Take the 2-minute tour ×
Stack Overflow is a question and answer site for professional and enthusiast programmers. It's 100% free, no registration required.

I usually name by classes in the Business project as Manager.cs, like BaseManager.cs, CommentsManager.cs, ProfileManager.cs, etc...

How do you name your classes in the DataAccess project? Do you call it CommentsDA, CommentsDB, or what?

Just curious...BTW, I'm using .NET C#.

share|improve this question

2 Answers 2

Naming Conventions between Software Layers

I used to separate class naming conventions for each kind of software layer like you're asking about. However in the .NET world upon realizing each layer is it's own assembly, and assemblies are often replaceable with assemblies implementing same interface/s, I found the namespace to be the most important/effective change, and dropped class-specific prefixes and suffixes, for the most part.

For example, I used to have Customer (business) and CustomerDAL (data access layer)

.. and that has often changed in my recent projects to, respectively ...

Com.Example.ProjectName.Business.Customer and Com.Example.ProjectName.Data.Customer with an ICustomer interface being used between them instead of directly accessing any specific class in the target project.

Class Naming Importance is Changed by Low Cohesion

Usually, by implementing a class suffix or prefix you're trying to prevent against naming conflicts between tightly coupled assemblies.

However it's usually recommended to have loosely coupled assemblies by way of interfaces; a side effect is you don't use the concrete class name directly anymore. Otherwise by using tightly-coupled assemblies you might as well combine them into one assembly because they rely on one another directly and the benefit of separate assemblies is diminished.

Sometimes my software takes a more descriptive approach like Customer and CustomerData classes, and I realize this is using a suffix, but the intention is for natural flow and not to prevent against naming conflicts because my interface sits between them regardless.

In a nutshell, low cohesion renders the question moot of what classes should/could/would be named in any layer of the project relative to one another. And because you already have separate assemblies for business and data responsibilities, you must implicitly want low cohesion to be present. So my answer in context of application design is no class suffix or prefix is objectively better according to the concept of the question.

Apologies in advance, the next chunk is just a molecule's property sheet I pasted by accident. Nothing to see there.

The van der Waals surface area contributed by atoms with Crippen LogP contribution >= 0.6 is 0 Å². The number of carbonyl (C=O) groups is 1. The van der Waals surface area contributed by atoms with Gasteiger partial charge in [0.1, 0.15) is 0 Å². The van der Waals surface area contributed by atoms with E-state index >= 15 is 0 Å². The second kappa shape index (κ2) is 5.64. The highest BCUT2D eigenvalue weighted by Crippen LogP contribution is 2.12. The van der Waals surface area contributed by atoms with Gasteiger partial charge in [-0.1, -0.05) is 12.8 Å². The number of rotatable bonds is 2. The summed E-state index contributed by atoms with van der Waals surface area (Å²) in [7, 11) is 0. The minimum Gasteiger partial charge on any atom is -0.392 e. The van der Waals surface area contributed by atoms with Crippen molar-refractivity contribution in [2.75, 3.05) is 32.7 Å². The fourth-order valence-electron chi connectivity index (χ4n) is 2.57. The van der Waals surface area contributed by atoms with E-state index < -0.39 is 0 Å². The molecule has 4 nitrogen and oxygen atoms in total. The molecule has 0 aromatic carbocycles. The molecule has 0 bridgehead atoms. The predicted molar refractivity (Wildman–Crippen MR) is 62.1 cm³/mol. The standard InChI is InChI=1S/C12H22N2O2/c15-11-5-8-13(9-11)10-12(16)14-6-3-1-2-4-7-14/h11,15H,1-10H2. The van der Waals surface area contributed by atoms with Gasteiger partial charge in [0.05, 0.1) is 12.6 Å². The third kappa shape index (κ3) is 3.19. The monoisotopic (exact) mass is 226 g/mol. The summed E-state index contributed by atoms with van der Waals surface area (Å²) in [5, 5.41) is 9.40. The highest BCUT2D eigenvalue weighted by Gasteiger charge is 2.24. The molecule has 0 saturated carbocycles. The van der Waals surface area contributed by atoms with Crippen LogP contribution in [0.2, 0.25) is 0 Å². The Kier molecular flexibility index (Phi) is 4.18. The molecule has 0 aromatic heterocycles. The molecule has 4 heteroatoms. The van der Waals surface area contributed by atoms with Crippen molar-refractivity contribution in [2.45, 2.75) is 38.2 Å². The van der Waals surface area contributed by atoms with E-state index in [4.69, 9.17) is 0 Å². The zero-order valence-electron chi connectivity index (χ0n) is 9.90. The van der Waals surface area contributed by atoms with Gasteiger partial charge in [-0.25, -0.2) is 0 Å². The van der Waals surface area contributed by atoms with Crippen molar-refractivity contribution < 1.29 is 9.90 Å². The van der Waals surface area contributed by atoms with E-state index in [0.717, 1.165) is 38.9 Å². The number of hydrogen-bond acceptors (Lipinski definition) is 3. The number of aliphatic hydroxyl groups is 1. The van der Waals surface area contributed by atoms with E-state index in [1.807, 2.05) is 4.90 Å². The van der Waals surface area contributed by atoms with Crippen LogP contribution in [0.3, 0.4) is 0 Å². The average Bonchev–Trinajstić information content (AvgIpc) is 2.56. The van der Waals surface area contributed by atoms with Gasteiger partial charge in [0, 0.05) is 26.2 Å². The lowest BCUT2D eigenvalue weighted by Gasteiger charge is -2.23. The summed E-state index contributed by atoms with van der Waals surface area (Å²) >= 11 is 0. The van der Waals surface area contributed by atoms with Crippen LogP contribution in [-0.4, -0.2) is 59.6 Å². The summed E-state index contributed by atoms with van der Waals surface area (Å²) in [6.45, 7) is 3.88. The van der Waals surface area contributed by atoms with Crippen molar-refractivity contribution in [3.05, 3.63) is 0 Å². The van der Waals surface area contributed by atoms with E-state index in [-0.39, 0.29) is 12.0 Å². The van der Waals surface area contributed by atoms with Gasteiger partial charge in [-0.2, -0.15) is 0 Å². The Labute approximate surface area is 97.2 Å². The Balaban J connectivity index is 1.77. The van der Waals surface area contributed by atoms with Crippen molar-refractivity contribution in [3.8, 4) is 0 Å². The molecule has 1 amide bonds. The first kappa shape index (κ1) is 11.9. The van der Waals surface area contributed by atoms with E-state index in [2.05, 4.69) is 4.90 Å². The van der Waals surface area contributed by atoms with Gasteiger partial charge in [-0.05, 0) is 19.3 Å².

C# Code Example

For the sake of a useful code example, I'm including the following C# skeleton to show the class naming policy I gravitate toward (or lack of policy might be more accurate).

Note: This example is incomplete in some ways but shows the concept of how class naming doesn't matter between assemblies (even if it's the same class name) because they are separated using interfaces.

Business.dll - Business layer assembly

Reference Shared.dll assembly.

namespace Com.Examle.MyProject.Business {
    using Com.Example.MyProject.Shared; // for ICustomer

    class Customer {
        // Reference obtained to an ICustomer implementation (not shown).
        // Composition of the data customer, just for illustration purposes
        ICustomer _cust;

        // From business, a data access usage example:
        public void GetData() {
            _cust.SaveToDataSource();
        }
    }
}

Business is using ICustomer instead of being hard-wired to the Data.dll assembly.

Shared.dll - Shared assembly - Common types are referenced into both business and data assemblies.

// This is the only required link between business and data assemblies. 
// Business is shielded from Data concrete class names and vice-versa. 
namespace Com.Example.MyProject.Shared {
    public interface ICustomer {
        void SaveToDataSource();
    }
}

Data.dll - Data access layer

Reference Shared.dll assembly.

namespace Com.Example.MyProject.Data {
    using Com.Example.MyProject.Shared; // for ICustomer

    class Customer : ICustomer { // implement ICustomer - other assemblies can too
        public void SaveToDataSource() {
            // logic to save data to the data source
        }
    }

}
share|improve this answer
    
Actually I usually have a suffix instead of a prefix...commentsManager, or commentsDB. So you're saying get rid of the suffix? –  Prabhu Dec 23 '09 at 23:25
    
Yes, I modified the answer to include "suffixes" –  John K Dec 23 '09 at 23:38
    
@JohnK, are you able to answer my question here: stackoverflow.com/questions/14366815/… ? It is specifically about this question. Thanks. –  w0051977 Jan 16 '13 at 23:28
    
very good answer! I too used CustomerDal and moved to just Customer –  nawfal Jan 19 '13 at 1:23

Here's the Microsoft standards http://www.codeplex.com/AppArchGuide

share|improve this answer

Your Answer

 
discard

By posting your answer, you agree to the privacy policy and terms of service.

Not the answer you're looking for? Browse other questions tagged or ask your own question.